This December the ABB FIA Formula E championship will enter it’s fifth season and is set up to be it’s best yet. We are going to take a look at what the championship has going for it and how it’s come to be the championship that it is today.
4 seasons, 4 champions:
We have had 4 seasons and every year we have had a different champion, this goes to show how competitive Formula E is at the top. All 4 champions also happen to be former Formula One drivers so it’s no surprise that these 4 are champions. Nelson Piquet won a close title fight in season 1 with Sebastien Buemi and Lucas Di Grassi, he was an unexpected champion given his early season form but a very consistent second half of the season saw him clinch the title at the finale in London. The favourite for the season one championship Sebastien Buemi won the second season again at the last round of the championship with the Fastest Lap deciding the championship after the title protagonists crashed into turn 1. Di Grassi then took his turn in season 3 overhauling a massive points deficit to Buemi in the second half of the season after a disastrous weekend in Canada for Buemi. Jean-Eric Vergne completes Formula E’s champion lineup with a consistent season seeing him score points in every round taking him to the Formula E crown. It’s difficult to predict who will be champion in Formula E and we have yet to see someone truly dominate the series due to the competitive nature of the sport and we may see a fifth different champion this season.
A very competitive grid:
Formula E’s grid is getting more and more competitive as the series becomes more and more desirable for drivers, many love the unique challenge that the Formula E car provides, some love the opportunity of working with OEM’s, some love the idea of street racing and others simply want to compete against some of the best in the world. Formula E can claim having top-line Formula One, Formula 2/GP2, DTM and WEC drivers in it’s series with some opting to make the switch from their respective championships. With established Formula One drivers such as Sebastian Buemi, Nick Heidfeld and 1997 world champion Jacques Villeneuve having competed in the series and Felipe Massa set to join the series this year it is safe to say that Formula E is attractive to high-profile names. Young drivers are now even looking to Formula E as the next phase of their career with Nissan e.dams confirming Formula 2 protagonist Alexander Albon will join the team and fellow competitor Maximilian Gunther tipped to join the Dragon squad. The Formula E grid is perhaps one of the strongest in motorsport now and will only get even more competitive.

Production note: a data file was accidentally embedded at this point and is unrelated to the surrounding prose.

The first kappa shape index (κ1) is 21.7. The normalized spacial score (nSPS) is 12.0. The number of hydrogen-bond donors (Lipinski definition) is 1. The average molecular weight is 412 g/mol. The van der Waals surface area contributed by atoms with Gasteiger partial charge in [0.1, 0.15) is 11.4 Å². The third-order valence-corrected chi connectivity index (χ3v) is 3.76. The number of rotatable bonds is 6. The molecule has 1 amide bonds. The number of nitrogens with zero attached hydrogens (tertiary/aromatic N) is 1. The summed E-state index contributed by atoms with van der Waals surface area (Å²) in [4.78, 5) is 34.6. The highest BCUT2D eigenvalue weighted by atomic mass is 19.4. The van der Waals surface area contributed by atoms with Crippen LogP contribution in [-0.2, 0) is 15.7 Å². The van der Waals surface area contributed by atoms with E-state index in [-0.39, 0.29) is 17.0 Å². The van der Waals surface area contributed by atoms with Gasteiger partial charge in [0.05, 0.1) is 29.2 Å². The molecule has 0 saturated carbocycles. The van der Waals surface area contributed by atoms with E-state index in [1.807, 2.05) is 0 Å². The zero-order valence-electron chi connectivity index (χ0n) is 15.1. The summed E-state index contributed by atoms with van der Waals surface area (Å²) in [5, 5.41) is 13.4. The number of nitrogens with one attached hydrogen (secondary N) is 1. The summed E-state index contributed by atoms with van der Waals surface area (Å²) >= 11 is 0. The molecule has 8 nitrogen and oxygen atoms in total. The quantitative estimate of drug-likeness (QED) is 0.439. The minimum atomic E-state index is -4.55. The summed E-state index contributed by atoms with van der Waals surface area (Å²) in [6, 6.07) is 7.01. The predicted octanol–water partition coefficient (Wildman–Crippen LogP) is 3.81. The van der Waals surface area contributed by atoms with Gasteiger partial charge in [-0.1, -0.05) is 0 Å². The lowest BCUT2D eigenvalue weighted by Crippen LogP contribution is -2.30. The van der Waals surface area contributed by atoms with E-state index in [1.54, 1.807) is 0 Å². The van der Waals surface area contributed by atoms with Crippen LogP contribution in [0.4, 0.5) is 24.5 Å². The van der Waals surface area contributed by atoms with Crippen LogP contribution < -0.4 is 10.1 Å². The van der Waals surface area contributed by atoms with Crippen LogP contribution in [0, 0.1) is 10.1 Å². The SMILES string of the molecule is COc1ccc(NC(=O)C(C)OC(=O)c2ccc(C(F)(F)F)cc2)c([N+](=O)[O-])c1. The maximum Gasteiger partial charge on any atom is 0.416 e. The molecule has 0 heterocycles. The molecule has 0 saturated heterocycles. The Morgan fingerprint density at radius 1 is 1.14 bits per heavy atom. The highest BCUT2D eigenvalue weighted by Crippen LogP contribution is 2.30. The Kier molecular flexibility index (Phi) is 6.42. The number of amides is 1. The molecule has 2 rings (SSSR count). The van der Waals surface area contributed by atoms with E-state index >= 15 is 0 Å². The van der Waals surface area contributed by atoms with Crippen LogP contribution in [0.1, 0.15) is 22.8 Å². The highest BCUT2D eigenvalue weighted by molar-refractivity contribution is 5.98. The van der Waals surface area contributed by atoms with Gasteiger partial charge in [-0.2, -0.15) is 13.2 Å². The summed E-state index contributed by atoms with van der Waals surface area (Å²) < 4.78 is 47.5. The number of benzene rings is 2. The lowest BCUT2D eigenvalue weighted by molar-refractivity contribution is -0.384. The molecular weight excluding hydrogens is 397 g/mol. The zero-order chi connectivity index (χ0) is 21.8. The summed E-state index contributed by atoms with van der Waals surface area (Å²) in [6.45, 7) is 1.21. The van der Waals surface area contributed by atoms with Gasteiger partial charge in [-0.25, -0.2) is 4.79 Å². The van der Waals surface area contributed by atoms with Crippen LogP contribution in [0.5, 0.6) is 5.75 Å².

Increasing Manufacturer Support:
Formula E features some of the worlds biggest car manufactures such as Audi, Nissan, BMW and Jaguar to name a few, the championships push for clean energy fits well with the business models with many manufactures and with EV’s becoming more common and more desirable it is important for OEM’s to invest in the championship as they will be able to transfer knowledge from the circuit to their road car programmes. The sport can claim to have more manufactures than most other series and will be bolstered by Porsche and Mercedes from season 6. Having manufacturer support helps raise the sports profile, ensures that the sport gets the investment to help it grow and also attracts some of the worlds best drivers and engineers to the championship.
Jaguar I-Pace eTrophy support series:
From Season 5 the series will be supported by the Jaguar I-Pace eTrophy, it will compete across 10 cities with 20 cars which will add more to the Formula E event. The race is set to be 25 minutes long with the cars able to reach 121mph, we still await driver and team announcements so look out for these in the coming months.
The Gen2 car:
From Season 5 Formula E will feature a new car; the Spark Gen2, it features the FIA’s latest safety device the “Halo” and is much more aggressive in design compared to it’s predecessor. It’s a design that has won over many motorsport fans and leads the way in race car design. Perhaps the biggest change is that there will be no need for a car swap mid race thanks to advances in the car’s battery, the Gen2 will also be able to reach speeds of around 174mph and a maximum power output of 250kW (335 bhp). This season will also feature 2 power modes to use in the race of which both must be used at some point in the race, we will see how this may affect the outcome of the races but any kind of variable can only improve the on-track action.
As Formula E heads into it’s fifth season it will do so with an established fan base which is growing and growing, it will see BMW join the sport, Felipe Massa, Alexander Sims and Alexander Albon compete and feature perhaps the most exciting looking car in motorsport today. Formula E is in a good place and will continue it’s momentum spreading the message about clean energy in it’s fifth season.
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